Tim O’Brien

Tim O’Brien at Joe’s Pub

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Last night we went to see Tim O’Brien perform at Joe’s Pub.

Before I get to the show, I need to correct one (possible) mis-statement in yesterday’s long post about Kathy Mattea. Near the end of that post, I said the following:

Kathy is playing at the Barns again tonight. Ironically, we’re headed (in a few minutes) back to Joe’s Pub, to see Tim O’Brien. Tim writes amazing songs, a number of them have become big hits for Kathy. So, we’ll continue to think about Kathy, Bill, Eamonn and David as we enjoy Tim tonight! :-)

Most of that is true, but I can’t verify this specific part:

a number of them have become big hits for Kathy.

Kathy spoke about Tim warmly, that she loves to sing harmonies with Tim and his sister Mollie, and she links to his site from hers. That said, I had assumed that because they sang Battle Hymn of Love together (and hit the charts with it) that he wrote it. Google searches seem to contradict that (though I found one site that listed him as the writer of the song).

Lois has been a (theoretical) fan of Tim’s ever since that song came out, but neither of us really knew his music (as a solo artist) at all. We had no idea what to expect last night. There was an opening act before him, but I’ll get to that after I cover Tim.

Tim came on the stage at 7:08pm. Before he stepped out, there were four instruments lined up on the stage (not unlike the photo I posted of Girlyman’s instruments sitting on the same stage three days earlier). There was a guitar, a banjo, a fiddle and a bouzouki (which looked exactly like a 12-string guitar to me). Both Lois and I assumed that he had a band with him.

Nope. Tim played all of the instruments during the course of the show (one at a time, of course). πŸ˜‰

Here are four photos of him, one with each instrument. Sorry, but the quality of at least three of them is pretty bad. Lighting at Joe’s conspires against high quality photos in general, but last night’s came out worse:

Tim O\'Brien on GuitarTim O\'Brien on Bouzouki

Tim O\'Brien on FiddleTim O\'Brien on Banjo

He’s an extremely self-effacing character/performer, but yet is in complete control of the rhythm of the performance. He is extremely funny, without telling many jokes. Here’s one example (of many):

He was about to play a sad song, and mentioned that D-Minor was the saddest key of all, as proven by This Is Spinal Tap. Therefore, he was going to play this song in C-Minor, to make it a little less sad… πŸ˜‰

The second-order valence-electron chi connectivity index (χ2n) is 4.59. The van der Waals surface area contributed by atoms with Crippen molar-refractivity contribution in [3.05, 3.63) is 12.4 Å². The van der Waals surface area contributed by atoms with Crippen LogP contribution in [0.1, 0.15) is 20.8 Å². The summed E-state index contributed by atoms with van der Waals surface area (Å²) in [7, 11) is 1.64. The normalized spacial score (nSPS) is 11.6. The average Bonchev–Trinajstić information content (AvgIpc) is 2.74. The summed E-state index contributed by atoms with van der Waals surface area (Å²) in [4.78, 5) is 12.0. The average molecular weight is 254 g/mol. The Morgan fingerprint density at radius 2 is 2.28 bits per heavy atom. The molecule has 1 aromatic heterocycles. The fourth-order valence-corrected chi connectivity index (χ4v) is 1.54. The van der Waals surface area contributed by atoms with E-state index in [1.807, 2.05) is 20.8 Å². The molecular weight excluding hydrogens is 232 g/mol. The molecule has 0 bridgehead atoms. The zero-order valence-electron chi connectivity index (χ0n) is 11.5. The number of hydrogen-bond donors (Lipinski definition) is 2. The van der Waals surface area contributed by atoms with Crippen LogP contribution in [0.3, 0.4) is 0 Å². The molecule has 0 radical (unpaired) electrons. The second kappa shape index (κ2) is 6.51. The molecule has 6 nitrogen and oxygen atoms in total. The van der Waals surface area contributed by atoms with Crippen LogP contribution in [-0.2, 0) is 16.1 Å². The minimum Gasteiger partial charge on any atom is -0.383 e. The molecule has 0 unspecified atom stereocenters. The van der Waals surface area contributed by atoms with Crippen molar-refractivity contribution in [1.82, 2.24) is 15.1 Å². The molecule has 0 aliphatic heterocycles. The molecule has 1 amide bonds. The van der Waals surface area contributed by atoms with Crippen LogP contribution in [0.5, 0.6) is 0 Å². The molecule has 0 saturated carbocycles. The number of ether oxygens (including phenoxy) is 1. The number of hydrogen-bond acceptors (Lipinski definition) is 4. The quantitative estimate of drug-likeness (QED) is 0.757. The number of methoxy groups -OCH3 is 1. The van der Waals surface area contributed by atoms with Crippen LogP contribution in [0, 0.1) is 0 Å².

Lois has never seen the movie This Is Spinal Tap, so she didn’t get the reference, but I laughed my head off (silently, of course). πŸ˜‰

With the exception of a few whimsical songs (which we thoroughly enjoyed!), his lyrics show an incredible depth and intelligence, in helping the rest of us understand the human condition. They vary over a wide array of topics, with recurring themes about love. The love part is one of the reasons that I assumed he wrote Battle Hymn of Love.

He has an excellent voice with a wide range. He is an excellent musician as well, on all four of the aforementioned instruments (I’ve read that he plays the mandolin as well, but he didn’t last night). Of the four instruments, the one that he didn’t come across as strong on was the banjo (one of my favorite instruments), but he’s no slouch on that one either.

Early in the evening, he played something on the guitar that prompted Lois to lean over and ask me what I thought of his talent relative to Bill Cooley. I couldn’t control myself, and I started laughing (thankfully, not loud enough to disturb anyone, at least I hope not!). Seriously, at that point in the concert, Tim’s playing seemed fine to me, but to compare him to Bill was funny.

That said, over the course of the evening, he played a number of songs that stretched his guitar playing considerably, including switching to a variety of styles, and he really nailed them all. I don’t amend my laughter at the comparison at all (Bill’s in a league with very few others), but Tim isn’t just a journeyman guitarist, he’s really excellent!

His fiddle playing is quite strong as well. I find it funny (not in a bad way) to watch a solo artist sing a song and accompany themselves on the fiddle. There’s something simply odd about it. I think it’s my own misconception that to play the fiddle well you have to concentrate so hard that you probably couldn’t also sing at the same time. I’m obviously wrong, at least in Tim’s case. He only played one instrumental during the show, and that was on the fiddle.